That is, until several years later (all grown up, and no longer squeamish about the bones or whatnot general foodstuff may/may not contain).  Lunching in a small cafe, I ordered the Salade Nicoise, and fell in love with it.  I’ve tried many variations, and this one is my absolute favorite.

I should mention that while in the past I’d not been an ardent fan of green beans, these little French filet beans were a whole different story.  Although they are commonly called haricots verts (vert being French for “green”) they are also available in yellow and purple varieties.  I find this very funny, but any of the varieties work well here. They are small, sweet, tender snap beans and are typically available from mid-March through September. If you must, you can substitute with another type of green bean, just be sure to do so sadly (and adjust the blanching time accordingly).

While there is much debate among purists, especially in France (I know, shocking!), about whether or not it is okay to include cooked potatoes in the salad in order for it to be deemed “authentic”, this recipe contains the potato. I say go with what you like, and I like these potatoes a lot.  In the interest of full disclosure, I should also point out there is no artichoke or red pepper in my version, and the anchovies are incorporated into the vinaigrette, instead of placing the fillets on top.  So, while this Nicoise may be a bit of an anarchist, its also really, really good.

Here, I’ve plated the salad in individual portions, but it is quite nice presented on a big platter, especially for groups or parties.  I serve the olives and the remaining dressing passed on the side – just add a loaf of fresh, warm bread with butter and a dry, chilly rosé and you’re all set for a fabulous, French-style fête.

Oh, and yeah, watch out for bones.

Nicoise Salad
Serves four.

2 ounces anchovy fillets (about 8)
1 large shallot, finely minced
1 celery stalk, finely minced
2 1/2 tablespoons dijon mustard
1/4 cup white wine vinegar
3/4 cup olive oil
kosher salt and freshly ground pepper

4 large eggs, hardboiled, sliced
1/2 pound haricots verts
1 pound small red potatoes
1 head romaine lettuce, roughly chopped
1 bunch of radishes, sliced thinly into rounds
8 ounces grape, pear or cherry tomatoes, halved
1 six-ounce can water-packed solid white tuna, drained and flaked
4 ounces Nicoise olives

For the dressing:  In a small bowl, mash the anchovies into a paste using the back of a fork.  Add the next four ingredients, one at a time, stopping to mix thoroughly after each addition.  Whisk in the olive oil, and adjust seasoning to taste with salt and pepper.  Set aside.

For the salad:  Blanch the haricots verts by adding them to a medium saucepan of boiling water for 1-2 minutes.  Drain, plunge into a bowl filled with ice water, and drain again. Pat dry and set aside.

Refill the saucepan with fresh water and add the potatoes.  Bring to a boil, then reduce heat to a simmer until potatoes are cooked through and tender, about 20 minutes.  Drain, and let cool for ten minutes.  Cut potatoes into bite-sized wedges and place in a bowl, and gently toss with just enough of the reserved dressing to coat (about 3-4 tablespoons).  Set aside.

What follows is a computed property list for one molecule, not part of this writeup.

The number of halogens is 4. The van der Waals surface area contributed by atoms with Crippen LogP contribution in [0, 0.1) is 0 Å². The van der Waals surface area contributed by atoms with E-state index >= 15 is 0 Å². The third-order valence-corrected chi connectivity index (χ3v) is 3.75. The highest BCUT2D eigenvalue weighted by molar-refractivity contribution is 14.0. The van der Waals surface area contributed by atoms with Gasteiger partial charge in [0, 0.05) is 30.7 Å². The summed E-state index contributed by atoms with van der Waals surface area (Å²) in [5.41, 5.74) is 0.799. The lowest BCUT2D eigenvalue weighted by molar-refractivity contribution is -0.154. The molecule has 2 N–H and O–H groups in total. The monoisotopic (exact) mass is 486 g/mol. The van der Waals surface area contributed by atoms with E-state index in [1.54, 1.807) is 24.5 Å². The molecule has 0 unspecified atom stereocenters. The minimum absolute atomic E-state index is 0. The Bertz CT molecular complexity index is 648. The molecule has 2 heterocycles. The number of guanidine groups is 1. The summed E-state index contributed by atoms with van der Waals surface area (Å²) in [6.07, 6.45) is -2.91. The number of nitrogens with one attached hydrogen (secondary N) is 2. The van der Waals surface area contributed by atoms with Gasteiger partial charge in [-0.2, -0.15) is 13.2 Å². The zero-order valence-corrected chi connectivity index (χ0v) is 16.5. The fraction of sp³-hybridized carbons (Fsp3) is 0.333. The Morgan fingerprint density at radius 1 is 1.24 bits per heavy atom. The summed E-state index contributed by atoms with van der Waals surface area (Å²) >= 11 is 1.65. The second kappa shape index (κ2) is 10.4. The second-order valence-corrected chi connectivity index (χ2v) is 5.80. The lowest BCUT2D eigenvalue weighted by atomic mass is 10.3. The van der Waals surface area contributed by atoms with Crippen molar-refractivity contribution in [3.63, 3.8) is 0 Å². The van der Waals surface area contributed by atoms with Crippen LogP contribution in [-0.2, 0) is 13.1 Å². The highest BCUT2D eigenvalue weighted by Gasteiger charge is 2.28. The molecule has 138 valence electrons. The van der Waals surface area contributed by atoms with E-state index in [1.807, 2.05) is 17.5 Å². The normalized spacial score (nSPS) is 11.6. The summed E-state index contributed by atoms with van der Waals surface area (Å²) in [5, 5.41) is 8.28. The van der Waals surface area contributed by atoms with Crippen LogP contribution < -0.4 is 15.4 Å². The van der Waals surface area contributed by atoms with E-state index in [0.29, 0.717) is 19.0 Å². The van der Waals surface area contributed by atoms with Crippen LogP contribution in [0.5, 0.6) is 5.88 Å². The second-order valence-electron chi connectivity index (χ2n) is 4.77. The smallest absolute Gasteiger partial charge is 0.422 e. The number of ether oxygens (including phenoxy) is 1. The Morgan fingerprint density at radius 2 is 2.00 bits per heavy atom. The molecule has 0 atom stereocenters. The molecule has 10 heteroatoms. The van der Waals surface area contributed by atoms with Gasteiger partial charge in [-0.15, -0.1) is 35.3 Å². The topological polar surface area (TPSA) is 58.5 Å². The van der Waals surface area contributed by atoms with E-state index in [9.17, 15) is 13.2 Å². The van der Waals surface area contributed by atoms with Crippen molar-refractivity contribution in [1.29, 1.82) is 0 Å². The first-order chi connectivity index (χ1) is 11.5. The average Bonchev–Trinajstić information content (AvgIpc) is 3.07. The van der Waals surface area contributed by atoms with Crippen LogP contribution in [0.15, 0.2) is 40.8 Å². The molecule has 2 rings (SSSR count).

To assemble, arrange lettuce on plates or a platter, and mound the lettuce in the center. Fanning out from the center, arrange reserved potatoes, radishes, tomatoes, haricots verts, egg slices and flaked tuna, and drizzle with about half of the dressing.  Pass remaining dressing and olives on the side.

Note:  If you are looking around for a good canned tuna, I highly recommend American Tuna and Island Trollers.

Sunrise Smoothie

Just before Christmas last year, I gave my husband, the mixologist, a few bottles of ginger syrup from Morris Kitchen.  I figured he would experiment and whip up some tasty cocktails for us to enjoy whilst wrapping presents, making cookies and just generally enjoying all the holiday hubbub.  It worked, and he did. Success!

What I didn’t anticipate in any way, shape, or form was that this particular ginger syrup would cause me to become a thief.  Yes, It’s true.  I loved the ginger syrup so much I started pilfering the coveted elixir from his stash of cocktail accoutrements.  I began adding the syrup, just a dash or a smidgen, to all sorts of things – sautéed shrimp, fruit compote, lemonade.  Subtle, spicy, seductive ginger magic!  I was hooked.

Of course, eventually I was found out (this tends to happen when you blow though an eight ounce bottle like the wind).  Someone had a hankering for a Dark and Stormy but alas, the last bottle of syrup was nearly empty. I was appropriately contrite, and all was forgiven, albeit grudgingly.  The stock of syrup was eventually replenished, and domestic tranquility reigned once more.

Now that I no longer have to be covert, I’m especially enjoying ginger syrup in my morning smoothie.  These fruity concoctions function as my wake-up call, and a little kick of ginger adds just the right undertone of aromatic complexity.

Sunrise Smoothie
Serves two.

1 cup apricot-mango juice
1 cup coarsely chopped apricots, frozen
1 cup coarsely chopped banana, frozen
3 tablespoons frozen mango puree
1 tablespoon ginger syrup
1/2 cup crushed ice

In a blender, combine first four ingredients.  Pulse until smooth.  Add ginger syrup.  Pulse again until incorporated.  Add crushed ice, pulse until smooth.  Divide evenly between two chilled glasses and serve immediately.  Straws helpful, but not mandatory.

Note:  If you are juicing the fruits yourself, use 3/4 cup apricot and 1/4 cup mango juice for this recipe.  You may need to adjust the sweetness, dependent upon the flavor of your fruit.

For the frozen fruit, cut up the fruit at least the night before and tuck it into the freezer in individual, freezer-safe plastic bags.  Fresh, sliced fruit will keep in the freezer without taste degradation for a minimum of two to three weeks.